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Puranas, The Sacred Tales Of Hinduism In Tamil

The sacred collection of Hinduism’s greatest myths, traditional lore, and genealogy, The Puranas are widely known for the symbolic nature of their stories. A Purana primarily deals with five subjects/signs: the formation of the universe, the formation of life after complete annihilation, the lineage of divine beings and patriarchs, the rule of the Manus, and the historical backdrop of the solar and lunar bloodline. The Puranas additionally deal with several other essential concepts concerning religious advancements occurring between around 400 and 1500 CE. These concepts incorporate traditions, sacrifices, rituals, celebrations, caste obligations, the development of places of worship and idols, and pilgrimage sites. Traditionally, there are 18 Puranas- Vishnu, Naradiya, Padma, Garuda, Varaha, Bhagavata, Matsya, Kurma, Linga, Shiva, Skanda, Agni, Brahmanda, Brahmavaivarta, Markandeya, Bhavishya, Vamana, Brahma. Each of the Puranas is very partisan — some are dedicated to Lord Vishnu, some are loyal to Lord Shiva and some are dedicated to a Hindu Goddess. Be that as it may, even if the Purana is dedicated to a specific Hindu God/Goddess, it still talks in detail about other Gods/Goddesses. There are 18 "lesser" Puranas, or upa-puranas, which deal with similar concepts, and countless sthala-Puranas or mahatmyas, which celebrate temples or other sacred worship places, and are chanted during services in temples.

Various Puranas available in the Tamil Language

Puranas have always incorporated the local touch in each of their myths, legends, and lore. They have been translated into several Indian languages so that devotees around the country can understand and imbibe its teachings. Some of the well-known Puranas translated into the Tamil language are-

  1. Kanda Purana: Kanda Purana is the Tamil rendition of the Skanda Purana. It was composed by Kachiappa Sivāchāryar of Kumarakottam in Kanchi. According to Kachiappa, every day he would compose his inspirited record of the vocation of Lord Murugan or Skanda, and at night submit his day's worth of effort in the mūlasthāam of Lord Subrahmanya at Kumara Kottam. Every evening, supernaturally, the Lord Himself would adjust Kacciappa's composition with His rectifications. Consequently, the work is viewed as the legitimate record of Lord Murugan's legends bearing the endorsement of the Lord Himself.

  1. Shiva Purana: Shiva Purana is a part of Shaivism literature. It primarily talks about Lord Shiva and Goddess Parvati, Shiva-focused cosmology, folklore, the connection between Gods, morals, yoga, tirtha (journey) destinations, bhakti, waterways, topography, and much more.

  1. Vishnu Purana: Vishnu Purana is a part of Vaishnava literature. It speaks about the universe right from its creation to the end. Vishnu Purana starts as a discussion between sage Maitreya and his Guru, Parashara, with the former inquiring, "What Is The Nature Of This Universe And Everything That Is In It?". The Hindu god Vishnu is the central figure of this Purana’s cosmology. The veneration and the worship of  Lord Vishnu are depicted in 22 sections of the initial parts of the Vishnu Purana as the path to freedom, alongside the repeated use of the other names of Lord Vishnu like Hari, Janardana, Madhava, Achyuta, and Hrishikesh.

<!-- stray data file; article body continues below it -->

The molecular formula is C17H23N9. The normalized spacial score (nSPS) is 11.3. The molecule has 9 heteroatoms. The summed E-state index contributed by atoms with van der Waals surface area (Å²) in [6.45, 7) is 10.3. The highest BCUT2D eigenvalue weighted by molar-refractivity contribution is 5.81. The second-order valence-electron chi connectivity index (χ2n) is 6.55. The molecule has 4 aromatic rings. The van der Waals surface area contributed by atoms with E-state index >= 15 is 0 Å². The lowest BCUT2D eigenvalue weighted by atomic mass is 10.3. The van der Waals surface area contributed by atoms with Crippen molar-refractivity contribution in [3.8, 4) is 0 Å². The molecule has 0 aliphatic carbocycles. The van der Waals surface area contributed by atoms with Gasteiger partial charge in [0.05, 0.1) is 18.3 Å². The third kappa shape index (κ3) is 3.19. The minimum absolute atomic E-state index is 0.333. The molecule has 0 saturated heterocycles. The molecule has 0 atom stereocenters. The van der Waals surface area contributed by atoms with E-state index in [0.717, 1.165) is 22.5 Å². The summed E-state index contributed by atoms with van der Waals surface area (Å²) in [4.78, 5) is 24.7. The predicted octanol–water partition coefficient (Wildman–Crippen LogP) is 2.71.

1. Brahma Vaivarta Purana: Brahma Vaivarta Purana is widely known for addressing Krishna as the preeminent reality and affirming that all divine beings, for example, Vishnu, Shiva, Brahma, and Ganesha are very much the same and as a matter of fact, all are the manifestations of Krishna. Goddesses like Radha, Durga, Lakshmi, Saraswati, and Savitri are declared to be the same and are referenced as the manifestations of Prakruti. The text is likewise prominent for praising the feminine part of God through Radha and its libertarian views that all women are incarnations of the heavenly female, co-makers of the universe and that any abuse to a woman is abuse to Goddess Radha herself. 

  1. Periya Purana: Periya Purana is a poetic Tamil record portraying the existence of the 63 Nayanars, the sanctioned writers of Tamil Shaivism, assembled by Sekkizhar. It bears proof of trade exchanges in West Asia. Each of the holy people referenced in this awe-inspiring sonnet is an actual person from history and not legendary. Consequently, this is a written history of the 63 Saiva holy saints called Nayanmars (worshippers of Lord Shiva), who achieved salvation through their unfazed dedication to Lord Shiva.


Q1. Which is the Oldest Purana literature?

The Matsya Purana, one of the 18 traditional Purana literature in Hinduism, is the oldest and most well-preserved Purana. It is an essential Purana as it lays down the definition of what Purana Literature is.

Q2. Who authored the 18 traditional Puranas?

Krishna Dvaipayana Vyasa is credited with the authorship of the 18 traditional Puranas, alongside the great epic, Mahabharata. The 18 Puranas are known to delve deeper into the legends mentioned in the Vedas.